Investors love the idea of backing second-time founders, especially if they have had success in their last company. The reasons are fairly obvious: It’s easy to reference them and understand their track record; they’ve made a ton of mistakes already that they have hopefully learned from and are unlikely to make again; they are probably more adept at raising and managing capital, which reduces financing risk down the road, etc. etc…
In addition, first-time founders I speak to often talk about how much they have learned and how they resolve to do things differently and better the next time. They know that starting companies is always really hard, but the second time around should be more straightforward.
However, I find that none of this is really the case, and entrepreneurs face especially tough challenges in the very beginning of their process of finding that second company to start.
Is there a sophomore slump to avoid?
In the past few years, I’ve known a bunch of experienced founders that have been EIRs or gone on their own journeys to start new companies. The surprising thing is how few of them have actually done it, or how long it has taken for them to find the right business and get early traction. This is a bit puzzling and counterintuitive, but it’s something we see all the time. There seems to be sort of a sophomore slump for founders that are trying to start their second significant company.
I think there are a few reasons for this:
#1: Loss of authenticity.
The first company a founder starts is typically born out of very authentic experiences and passions that led an entrepreneur to sacrifice a huge amount of time, money, and energy to will that new company into existence. The founder may not have been as experienced as they are today, but they have some unique insights about a problem and unique connection to the opportunity that propelled them as a first-time founder.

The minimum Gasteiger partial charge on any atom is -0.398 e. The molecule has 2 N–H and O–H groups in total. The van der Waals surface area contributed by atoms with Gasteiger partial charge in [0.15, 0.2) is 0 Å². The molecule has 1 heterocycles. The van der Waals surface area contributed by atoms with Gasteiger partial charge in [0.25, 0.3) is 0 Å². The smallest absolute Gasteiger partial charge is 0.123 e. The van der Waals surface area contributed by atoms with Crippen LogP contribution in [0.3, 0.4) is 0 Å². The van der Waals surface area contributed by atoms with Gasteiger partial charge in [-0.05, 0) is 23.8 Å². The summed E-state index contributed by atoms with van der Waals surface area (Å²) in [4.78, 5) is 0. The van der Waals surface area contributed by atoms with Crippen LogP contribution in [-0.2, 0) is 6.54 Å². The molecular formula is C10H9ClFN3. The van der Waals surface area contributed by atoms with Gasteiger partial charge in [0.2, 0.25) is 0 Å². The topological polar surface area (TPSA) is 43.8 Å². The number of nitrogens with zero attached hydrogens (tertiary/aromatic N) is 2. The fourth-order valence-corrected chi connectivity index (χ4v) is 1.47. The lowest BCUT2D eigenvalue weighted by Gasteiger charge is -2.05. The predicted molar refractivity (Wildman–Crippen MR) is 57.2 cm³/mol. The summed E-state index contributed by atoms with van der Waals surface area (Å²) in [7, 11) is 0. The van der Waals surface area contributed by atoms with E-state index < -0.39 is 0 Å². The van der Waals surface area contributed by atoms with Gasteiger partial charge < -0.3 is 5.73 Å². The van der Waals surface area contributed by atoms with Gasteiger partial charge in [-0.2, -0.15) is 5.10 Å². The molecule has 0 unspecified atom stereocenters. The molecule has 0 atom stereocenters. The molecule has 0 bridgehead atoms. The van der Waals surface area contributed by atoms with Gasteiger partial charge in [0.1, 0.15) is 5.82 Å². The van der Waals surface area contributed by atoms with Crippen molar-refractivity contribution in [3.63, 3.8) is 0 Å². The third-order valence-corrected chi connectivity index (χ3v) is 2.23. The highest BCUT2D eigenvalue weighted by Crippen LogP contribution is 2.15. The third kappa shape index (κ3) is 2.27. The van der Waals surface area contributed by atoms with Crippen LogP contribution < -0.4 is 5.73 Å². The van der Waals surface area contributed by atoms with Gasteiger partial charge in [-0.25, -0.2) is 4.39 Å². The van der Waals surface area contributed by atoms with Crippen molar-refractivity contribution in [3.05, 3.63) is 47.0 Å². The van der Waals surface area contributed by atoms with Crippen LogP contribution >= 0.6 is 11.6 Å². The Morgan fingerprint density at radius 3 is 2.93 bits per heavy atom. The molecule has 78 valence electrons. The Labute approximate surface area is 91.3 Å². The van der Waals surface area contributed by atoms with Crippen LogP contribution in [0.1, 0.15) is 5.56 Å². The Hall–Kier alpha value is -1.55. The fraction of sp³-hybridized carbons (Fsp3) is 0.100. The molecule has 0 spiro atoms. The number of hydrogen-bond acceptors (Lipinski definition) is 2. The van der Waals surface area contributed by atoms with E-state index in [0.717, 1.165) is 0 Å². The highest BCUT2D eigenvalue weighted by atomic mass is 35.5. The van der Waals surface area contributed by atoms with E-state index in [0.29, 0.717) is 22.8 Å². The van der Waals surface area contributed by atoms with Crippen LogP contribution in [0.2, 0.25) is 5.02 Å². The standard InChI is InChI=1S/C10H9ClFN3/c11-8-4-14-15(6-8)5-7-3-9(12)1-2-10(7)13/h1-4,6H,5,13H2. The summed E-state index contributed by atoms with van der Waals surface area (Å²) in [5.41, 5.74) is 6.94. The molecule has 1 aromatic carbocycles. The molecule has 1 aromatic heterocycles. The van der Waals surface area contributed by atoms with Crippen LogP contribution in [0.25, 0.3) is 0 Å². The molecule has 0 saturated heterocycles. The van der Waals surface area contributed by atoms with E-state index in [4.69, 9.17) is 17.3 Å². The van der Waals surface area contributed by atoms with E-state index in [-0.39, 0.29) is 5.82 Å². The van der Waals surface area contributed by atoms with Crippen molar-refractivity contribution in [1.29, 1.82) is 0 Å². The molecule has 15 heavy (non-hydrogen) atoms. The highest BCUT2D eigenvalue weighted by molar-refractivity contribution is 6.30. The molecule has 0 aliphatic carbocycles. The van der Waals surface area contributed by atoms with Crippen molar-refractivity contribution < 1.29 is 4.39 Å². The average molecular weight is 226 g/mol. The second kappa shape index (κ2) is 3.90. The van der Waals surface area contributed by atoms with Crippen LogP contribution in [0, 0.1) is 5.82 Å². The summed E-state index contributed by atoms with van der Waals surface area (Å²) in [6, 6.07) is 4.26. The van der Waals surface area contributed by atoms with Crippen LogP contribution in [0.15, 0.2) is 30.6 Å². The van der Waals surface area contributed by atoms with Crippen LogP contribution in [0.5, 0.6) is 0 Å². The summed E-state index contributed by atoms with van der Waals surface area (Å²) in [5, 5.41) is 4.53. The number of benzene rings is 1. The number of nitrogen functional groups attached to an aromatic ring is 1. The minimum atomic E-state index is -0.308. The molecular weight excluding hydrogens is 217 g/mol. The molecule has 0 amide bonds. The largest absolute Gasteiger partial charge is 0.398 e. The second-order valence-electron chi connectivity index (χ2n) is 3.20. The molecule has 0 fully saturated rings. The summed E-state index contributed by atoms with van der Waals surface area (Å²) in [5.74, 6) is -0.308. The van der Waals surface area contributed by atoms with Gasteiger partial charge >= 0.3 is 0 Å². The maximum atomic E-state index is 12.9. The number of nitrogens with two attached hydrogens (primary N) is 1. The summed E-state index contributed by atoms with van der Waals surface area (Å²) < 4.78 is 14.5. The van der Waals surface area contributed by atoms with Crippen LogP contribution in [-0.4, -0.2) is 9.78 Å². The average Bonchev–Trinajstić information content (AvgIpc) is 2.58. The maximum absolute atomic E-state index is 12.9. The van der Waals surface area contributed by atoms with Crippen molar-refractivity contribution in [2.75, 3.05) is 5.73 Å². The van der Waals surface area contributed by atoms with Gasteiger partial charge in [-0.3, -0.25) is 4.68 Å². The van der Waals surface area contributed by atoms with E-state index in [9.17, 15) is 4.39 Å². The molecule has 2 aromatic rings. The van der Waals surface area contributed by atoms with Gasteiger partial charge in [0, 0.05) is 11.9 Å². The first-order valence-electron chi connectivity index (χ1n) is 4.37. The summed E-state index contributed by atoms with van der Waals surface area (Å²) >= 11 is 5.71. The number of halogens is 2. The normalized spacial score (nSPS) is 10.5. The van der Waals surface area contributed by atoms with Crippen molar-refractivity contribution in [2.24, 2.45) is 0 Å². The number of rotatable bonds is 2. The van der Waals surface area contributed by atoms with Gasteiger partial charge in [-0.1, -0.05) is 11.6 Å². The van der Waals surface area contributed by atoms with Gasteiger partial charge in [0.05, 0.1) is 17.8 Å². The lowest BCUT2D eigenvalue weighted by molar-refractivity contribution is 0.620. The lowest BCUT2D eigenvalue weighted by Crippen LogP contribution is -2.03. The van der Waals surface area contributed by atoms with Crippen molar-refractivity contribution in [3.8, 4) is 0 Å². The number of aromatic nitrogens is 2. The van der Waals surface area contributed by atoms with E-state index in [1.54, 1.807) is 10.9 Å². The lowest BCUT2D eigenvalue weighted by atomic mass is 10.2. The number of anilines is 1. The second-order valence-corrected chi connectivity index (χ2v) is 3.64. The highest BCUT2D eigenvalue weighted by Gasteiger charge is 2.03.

The second time around, it’s much harder to recapture this authenticity. Many second-time founders take a more deliberate, academic approach to searching for a problem. In some cases, this approach can work, but in every case, it’s a much different process that defies a predictable timeline.
#2: Fleeing from the familiar.
Complicating #1 is that some repeat founders tend to flee from what’s most familiar to them. This is driven by either boredom or fatigue around the areas where they’ve built a business in the past, or else the founder knows too much about the market they are coming from.
Founding a company requires some level of ignorant optimism. I’ve heard multiple founders say that if they knew everything they know now about the business they are building, they probably would have tried to tackle a different problem. Knowing all the challenges and warts of a market or problem makes it hard to dive back in that second time. But some of the most successful serial entrepreneurs realize they have unfair advantages in markets they know and just keep coming back (e.g., Evan Williams with Blogger, Twitter, and now Medium).
#3: Re-calibrating to a new stage and time.
Repeat founders have become successful because they were able to evolve from someone who created something out of nothing and into a leader of a real business. The last time they were starting a company at the raw, pre-product/market fit stage may have been quite a few years ago. The context of starting business may have changed, and some of the tools and practices (especially around early product development and go-to-market) might look very different.
Great founders can all evolve to new situations, but I think it’s a bit jarring for some to be stepping backwards to a different time, with a much smaller team, with much less definition around a product. A lot of the muscles that have been honed over the last several years are not going to be as important at first, and a lot of the muscles that are important at this point may be a bit sluggish from lack of use.
So, what are some ways to overcome this?
A couple suggestions:
#1: Try solving other people’s problems.